When people are free to speak their minds and hold their leaders accountable, governments are more responsive and more effective…If you want strong, successful countries, you need strong, vibrant civil societies: President Obama, remarks at the Clinton Global Initiative 23 September 2014, New York.
Across the globe, civil society advocacy is increasingly being threatened by laws and practices that criminalise protest, prevent association, threaten funding and curtail independence. While the most extreme conduct is occurring in nations like Russia, China and Egypt, the trend isn’t limited to repressive states or transitioning democracies.
In September, Hungarian authorities raided the offices and staff homes of an NGO that distributes Norwegian aid money against the backdrop of government claims of foreign political interference. In Canada, there are fears of politically motivated audits of environmental NGOs, and late last year, the Spanish Government sought to introduce anti-protest laws creating massive fines for minor offences.
Here in Australia, the past two years have seen a range of federal and state laws, policies and statements that signal a clear undemocratic trend towards stifling criticism and protest and restricting NGO advocacy.
Anti-protest laws have been introduced or passed in Queensland, Victoria and Tasmania. The NSW and federal Governments cut funding to Environment Defenders Offices after a campaign by the Minerals Council. Other community legal centres and Aboriginal legal services have had funding cut for law reform and policy advocacy. In 2012, the Queensland Government imposed gag clauses on NGOs.
In this environment, many government-funded NGOs are avoiding or watering down criticism of governments for fear of having their funding cut in retribution (highlighting the importance of non-government funding for organisations like ours).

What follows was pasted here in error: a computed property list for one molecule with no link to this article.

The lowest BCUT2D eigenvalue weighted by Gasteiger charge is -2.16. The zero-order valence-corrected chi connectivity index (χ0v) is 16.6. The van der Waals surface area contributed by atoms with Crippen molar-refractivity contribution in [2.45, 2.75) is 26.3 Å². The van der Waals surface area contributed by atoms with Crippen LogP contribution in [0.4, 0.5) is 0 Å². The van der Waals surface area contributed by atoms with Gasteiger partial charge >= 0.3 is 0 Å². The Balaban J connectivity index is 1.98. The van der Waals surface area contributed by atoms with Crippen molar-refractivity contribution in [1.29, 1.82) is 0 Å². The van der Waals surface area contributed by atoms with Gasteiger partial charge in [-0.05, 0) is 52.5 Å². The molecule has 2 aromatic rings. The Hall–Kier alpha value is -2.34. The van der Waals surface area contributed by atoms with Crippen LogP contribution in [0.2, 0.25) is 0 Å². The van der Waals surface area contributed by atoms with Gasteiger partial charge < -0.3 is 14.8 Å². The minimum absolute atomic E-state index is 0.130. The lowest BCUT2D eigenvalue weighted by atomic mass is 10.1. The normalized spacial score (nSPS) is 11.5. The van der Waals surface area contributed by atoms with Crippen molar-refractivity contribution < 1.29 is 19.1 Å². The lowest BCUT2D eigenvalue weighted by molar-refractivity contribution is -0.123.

Globally, the fight back is happening. Initiatives like the Community of Democracies, the Open Government Partnership, resolutions from UN Human Rights Council and the establishment and work of the UN Special Rapporteur on freedom of peaceful assembly and association, are all seeking to reverse this trend.
Organisations like the Human Rights Law Centre across the globe are fighting for the core human rights that are vital to enable civil society and democracy to operate; freedom of speech, freedoms of assembly and association and voting rights.
In September, I was invited to join 28 other civil society leaders from around the world in a two week US Government “Standing with civil society” program that explored the importance of civil society freedom and that built the capacity of the participants to advance it. The program culminated in addresses by President Obama at the Clinton Global Initiative and the Open Government Partnership in New York.
President Obama recognised that criticism by NGOs can make governments uncomfortable but noted that “open and honest collaboration with citizens and civil society over the long term – no matter how uncomfortable it is – makes countries stronger and it makes countries more successful, and it creates more prosperous economies, and more just societies, and more opportunity for citizens”.
As I write this, my colleague Anna Brown, along with 16 other human rights advocates, is attending a workshop in Kenya on litigating rights to peaceful assembly and association with Maina Kiai, the UN Special Rapporteur on freedom of peaceful assembly and association.
This global experience puts Australia’s democratic success in context. Australia has strong and stable democratic institutions and practices and a strong and vibrant civil society. But we can’t take our success for granted. The struggle for basic democratic rights in other nations reinforces not only the importance of what we have and its universality, but also the vital need to resist attempts to wind back what we have achieved over many years.
The HRLC has a long and successful history of impact in this area and will be expanding our work in coming months to defend democracy and civil society independence.
Hugh de Kretser is Executive Director of the Human Rights Law Centre.